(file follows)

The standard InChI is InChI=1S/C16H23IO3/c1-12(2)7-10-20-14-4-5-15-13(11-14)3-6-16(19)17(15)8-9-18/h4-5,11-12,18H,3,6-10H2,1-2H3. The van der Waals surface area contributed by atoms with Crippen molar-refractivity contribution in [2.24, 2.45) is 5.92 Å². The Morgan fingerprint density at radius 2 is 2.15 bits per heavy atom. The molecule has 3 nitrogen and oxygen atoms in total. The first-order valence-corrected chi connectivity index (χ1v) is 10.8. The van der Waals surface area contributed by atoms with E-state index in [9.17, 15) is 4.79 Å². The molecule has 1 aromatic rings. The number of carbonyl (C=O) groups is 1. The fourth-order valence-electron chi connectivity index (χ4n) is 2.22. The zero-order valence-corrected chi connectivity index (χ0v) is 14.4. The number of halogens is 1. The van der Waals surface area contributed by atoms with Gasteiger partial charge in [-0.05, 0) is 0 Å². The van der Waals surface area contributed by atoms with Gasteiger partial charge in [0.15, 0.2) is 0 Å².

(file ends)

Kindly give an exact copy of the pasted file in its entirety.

The standard InChI is InChI=1S/C16H23IO3/c1-12(2)7-10-20-14-4-5-15-13(11-14)3-6-16(19)17(15)8-9-18/h4-5,11-12,18H,3,6-10H2,1-2H3. The van der Waals surface area contributed by atoms with Crippen molar-refractivity contribution in [2.24, 2.45) is 5.92 Å². The Morgan fingerprint density at radius 2 is 2.15 bits per heavy atom. The molecule has 3 nitrogen and oxygen atoms in total. The first-order valence-corrected chi connectivity index (χ1v) is 10.8. The van der Waals surface area contributed by atoms with E-state index in [9.17, 15) is 4.79 Å². The molecule has 1 aromatic rings. The number of carbonyl (C=O) groups is 1. The fourth-order valence-electron chi connectivity index (χ4n) is 2.22. The zero-order valence-corrected chi connectivity index (χ0v) is 14.4. The number of halogens is 1. The van der Waals surface area contributed by atoms with Gasteiger partial charge in [-0.05, 0) is 0 Å². The van der Waals surface area contributed by atoms with Gasteiger partial charge in [0.15, 0.2) is 0 Å².